5th July 2020 – (Hong Kong) Forty-year-old Dr Jacky Chan has been working at the Infectious Disease Centre at Princess Margaret Hospital for 15 years. As a seasoned clinician, he has dealt with various infectious diseases including human swine flu, avian flu and Middle East Respiratory Syndrome.
Past experience like this has helped to prepare him and his colleagues to tackle the virus as part of the “wet” team – medical workers on the COVID-19 frontline.
“I still remember on the first day of my COVID-19 work – it was the first day of the Lunar New Year – and we had to enter the patient ward in order to see patients after donning protective clothing. We have to set the heparin lock to conduct blood-taking and also do electrocardiograms for patients. I was a little nervous at that time,” Dr Chan said.
Apart from the infectious disease team, colleagues from the respiratory, gastroenterology, renal and geriatric teams, along with basic trainees, all volunteered to save as many lives as possible by joining the “wet” team.
Since the COVID-19 outbreak, the IDC adopted an antiviral drug combination to help patients recover more quickly.
The regimen includes interferon to help the body’s immune system fight infection, protease inhibitors widely used to treat HIV, and ribavirin. Some patients were also recruited to partake in a clinical trial to evaluate the new antiviral drug remdesivir.
Healthcare staff expressed great satisfaction seeing so many patients recover after receiving the drug therapy.
“There was a couple. The wife actually deteriorated after several days of admission and needed to be transferred to the intensive care unit. But after we gave the patient appropriate treatment, the wife luckily improved and was sent back to the general ward and reunited with her husband.
“Every day that I saw them, they would wave from their isolation room window, smiling very cheerfully. From that experience I feel satisfaction seeing a patient go from a severe phase to the recovery phase. And now they are staying happily together in the same room and waiting to be discharged. So that is one of the wonderful moments during this outbreak,” recalled Dr Chan.
Princess Margaret Hospital Infectious Disease Centre Registered Nurse Au Tsz-hin has also been working on the frontline during the pandemic. While the 31-year-old is particularly concerned about the risk of carrying the virus home and infecting his loved ones, he is grateful for their unwavering support.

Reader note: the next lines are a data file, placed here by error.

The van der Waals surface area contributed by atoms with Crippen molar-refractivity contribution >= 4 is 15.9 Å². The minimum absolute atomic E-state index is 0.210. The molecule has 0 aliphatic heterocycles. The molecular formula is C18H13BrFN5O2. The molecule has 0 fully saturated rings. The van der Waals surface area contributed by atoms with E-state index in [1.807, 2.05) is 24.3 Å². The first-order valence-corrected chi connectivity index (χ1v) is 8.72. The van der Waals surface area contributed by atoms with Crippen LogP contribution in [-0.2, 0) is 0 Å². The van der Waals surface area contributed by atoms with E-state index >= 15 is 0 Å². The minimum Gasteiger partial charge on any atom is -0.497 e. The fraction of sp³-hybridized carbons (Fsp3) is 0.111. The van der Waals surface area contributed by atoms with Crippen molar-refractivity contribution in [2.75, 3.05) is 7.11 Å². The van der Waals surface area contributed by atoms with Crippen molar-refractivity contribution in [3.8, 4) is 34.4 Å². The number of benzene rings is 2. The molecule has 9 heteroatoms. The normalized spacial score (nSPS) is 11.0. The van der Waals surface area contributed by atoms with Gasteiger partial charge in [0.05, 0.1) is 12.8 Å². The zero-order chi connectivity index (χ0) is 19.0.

“They said nothing about my work, but just asked me ‘You come to dine with us frequently’. And then I realised that they always save the chicken legs for me. In Hong Kong culture, if your family gives you a chicken leg, it means they appreciate you. So even if they say nothing, I know they are really proud of me and appreciate me. So I would like to give special thanks to my family members.”
Healthcare workers on the frontline have been taking care of patients day and night. This is why the installation of an intercom system greatly helps as it minimises direct contact and helps reduce the risk of infection.
“We have recently installed an intercom system to have a speaker outside the isolation room and then one put inside the anteroom for gowning or de-gowning of personal protective equipment.
“Because of these intercoms, we can ask a senior staff member standing outside the corridor to remind the junior staff inside the anteroom to make sure that the gowning and de-gowning procedures are being done appropriately to reduce the risk of transmission,” Dr Chan explained.
To win the COVID-19 battle, Hong Kong needs everyone to continue to do their part by practising social distancing and good personal hygiene.
Those on the COVID-19 frontline expressed their gratitude to every individual who refuses to allow the sacrifices of healthcare workers and others fighting to keep the city virus-free to be in vain.
“All Hong Kong citizens carry masks with them and every one of them carries alcohol handrub. I would like to give thanks to Hong Kong people. Since you are so self-disciplined, your efforts have prevented the pandemic from worsening,” added Mr Au.
Source: Government news